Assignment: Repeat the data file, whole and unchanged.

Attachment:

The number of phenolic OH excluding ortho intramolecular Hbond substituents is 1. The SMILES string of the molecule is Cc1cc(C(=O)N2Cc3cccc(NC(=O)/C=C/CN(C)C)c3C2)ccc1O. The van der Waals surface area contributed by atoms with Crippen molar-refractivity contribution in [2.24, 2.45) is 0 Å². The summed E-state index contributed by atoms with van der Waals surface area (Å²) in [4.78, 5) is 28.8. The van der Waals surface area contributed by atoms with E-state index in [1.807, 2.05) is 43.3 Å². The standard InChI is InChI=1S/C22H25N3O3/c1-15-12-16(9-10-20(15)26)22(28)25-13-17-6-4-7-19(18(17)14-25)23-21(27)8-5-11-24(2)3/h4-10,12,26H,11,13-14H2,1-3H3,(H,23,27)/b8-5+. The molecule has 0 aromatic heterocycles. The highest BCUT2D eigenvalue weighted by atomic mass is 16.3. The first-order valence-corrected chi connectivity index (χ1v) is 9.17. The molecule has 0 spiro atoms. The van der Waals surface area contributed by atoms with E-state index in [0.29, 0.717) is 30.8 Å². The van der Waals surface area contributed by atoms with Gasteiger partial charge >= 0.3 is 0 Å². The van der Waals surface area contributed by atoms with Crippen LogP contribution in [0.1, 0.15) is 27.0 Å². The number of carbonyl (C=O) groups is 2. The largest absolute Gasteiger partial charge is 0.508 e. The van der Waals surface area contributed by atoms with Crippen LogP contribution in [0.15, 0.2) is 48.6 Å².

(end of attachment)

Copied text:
The number of phenolic OH excluding ortho intramolecular Hbond substituents is 1. The SMILES string of the molecule is Cc1cc(C(=O)N2Cc3cccc(NC(=O)/C=C/CN(C)C)c3C2)ccc1O. The van der Waals surface area contributed by atoms with Crippen molar-refractivity contribution in [2.24, 2.45) is 0 Å². The summed E-state index contributed by atoms with van der Waals surface area (Å²) in [4.78, 5) is 28.8. The van der Waals surface area contributed by atoms with E-state index in [1.807, 2.05) is 43.3 Å². The standard InChI is InChI=1S/C22H25N3O3/c1-15-12-16(9-10-20(15)26)22(28)25-13-17-6-4-7-19(18(17)14-25)23-21(27)8-5-11-24(2)3/h4-10,12,26H,11,13-14H2,1-3H3,(H,23,27)/b8-5+. The molecule has 0 aromatic heterocycles. The highest BCUT2D eigenvalue weighted by atomic mass is 16.3. The first-order valence-corrected chi connectivity index (χ1v) is 9.17. The molecule has 0 spiro atoms. The van der Waals surface area contributed by atoms with E-state index in [0.29, 0.717) is 30.8 Å². The van der Waals surface area contributed by atoms with Gasteiger partial charge >= 0.3 is 0 Å². The van der Waals surface area contributed by atoms with Crippen LogP contribution in [0.1, 0.15) is 27.0 Å². The number of carbonyl (C=O) groups is 2. The largest absolute Gasteiger partial charge is 0.508 e. The van der Waals surface area contributed by atoms with Crippen LogP contribution in [0.15, 0.2) is 48.6 Å².